• Negotiating the Moral Politics of Transnational Motherhood: Conducting Ethnographic Research in Central America

      Goldade, Kate R. (University of Arizona, Department of Anthropology, 2006)
      In this narrative, the author reflects on the personal and ethical dilemmas she faces currently in the beginning stages of conducting dissertation research fieldwork, an aspect often glossed over by retrospective accounts. She is conducting ethnography of Nicaraguan labor migrant women working in Costa Rica's coffee agro-industry, with an emphasis on reproductive health and motherhood. In addition to her social position as a Western, advanced graduate student-researcher, Goldade is also a wife and mother, arriving in the field with her baby daughter just under 4 months of age. She grapples with the challenges of negotiating the moral politics of motherhood and ethnography, seeking collaboration among host country nationals and recruiting study participants, as well as the balancing act of working motherhood.
    • Preface

      Olsen, John W.; University of Arizona (University of Arizona, Department of Anthropology, 2006)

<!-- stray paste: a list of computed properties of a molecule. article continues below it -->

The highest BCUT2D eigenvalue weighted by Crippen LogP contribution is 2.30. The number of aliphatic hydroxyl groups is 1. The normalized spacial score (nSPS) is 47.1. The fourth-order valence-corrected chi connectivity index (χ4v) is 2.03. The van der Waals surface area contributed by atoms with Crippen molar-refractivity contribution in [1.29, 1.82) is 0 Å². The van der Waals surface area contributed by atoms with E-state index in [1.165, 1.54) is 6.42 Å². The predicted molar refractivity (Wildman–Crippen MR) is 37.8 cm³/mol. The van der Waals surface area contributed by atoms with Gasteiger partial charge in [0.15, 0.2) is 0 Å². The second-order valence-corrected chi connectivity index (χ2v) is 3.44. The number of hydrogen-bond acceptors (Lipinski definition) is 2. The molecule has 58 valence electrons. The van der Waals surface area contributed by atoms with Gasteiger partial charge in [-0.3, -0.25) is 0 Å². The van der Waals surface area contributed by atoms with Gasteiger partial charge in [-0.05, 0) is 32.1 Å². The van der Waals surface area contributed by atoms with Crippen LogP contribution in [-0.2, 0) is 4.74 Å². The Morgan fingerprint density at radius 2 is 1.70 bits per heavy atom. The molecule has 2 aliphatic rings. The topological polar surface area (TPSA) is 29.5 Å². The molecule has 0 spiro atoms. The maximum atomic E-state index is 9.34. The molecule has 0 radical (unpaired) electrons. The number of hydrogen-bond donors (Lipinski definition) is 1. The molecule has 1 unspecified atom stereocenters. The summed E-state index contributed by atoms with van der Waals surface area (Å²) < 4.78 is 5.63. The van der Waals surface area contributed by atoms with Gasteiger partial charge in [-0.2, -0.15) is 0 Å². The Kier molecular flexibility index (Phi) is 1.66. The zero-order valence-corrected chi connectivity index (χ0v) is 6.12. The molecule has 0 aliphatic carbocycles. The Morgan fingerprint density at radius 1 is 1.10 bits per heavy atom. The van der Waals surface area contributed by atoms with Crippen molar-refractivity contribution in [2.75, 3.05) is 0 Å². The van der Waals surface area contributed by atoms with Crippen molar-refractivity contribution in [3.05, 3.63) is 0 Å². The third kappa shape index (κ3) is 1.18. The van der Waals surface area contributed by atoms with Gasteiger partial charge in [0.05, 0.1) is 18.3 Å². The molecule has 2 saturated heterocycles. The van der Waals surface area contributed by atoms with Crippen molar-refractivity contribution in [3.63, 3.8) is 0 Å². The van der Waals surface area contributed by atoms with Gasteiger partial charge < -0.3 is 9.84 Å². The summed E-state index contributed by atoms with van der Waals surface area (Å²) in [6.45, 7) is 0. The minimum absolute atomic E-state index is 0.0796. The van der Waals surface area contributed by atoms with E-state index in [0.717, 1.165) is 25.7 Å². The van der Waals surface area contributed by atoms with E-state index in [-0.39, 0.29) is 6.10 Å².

• Trans-Cultural Bilingualism and Second Language Acquisition: Understanding the Sociolinguistic Effects of International Tourism on Host Communities

      Johnson, Eric; Arizona State University (University of Arizona, Department of Anthropology, 2006)
      This paper analyzes the nature of linguistic interactions between host communities and international tourists. The tourism-based context provides an excellent platform from which to describe the sociolinguistic influences that American tourists have had on Mexican communities. Specifically, the language use of local vendors in Puerto Peñasco/Rocky Point, Mexico, is described in terms of the various linguistic characteristics that constitute their particular dialect of English. Not only does this work emphasize the sociocultural foundation of language acquisition, it also illustrates the type of language that is learned in economically motivated situations. The results also emphasize how the growing ubiquity of (American) English in tourism contexts establishes distinct attitudes towards the United States and those who live there.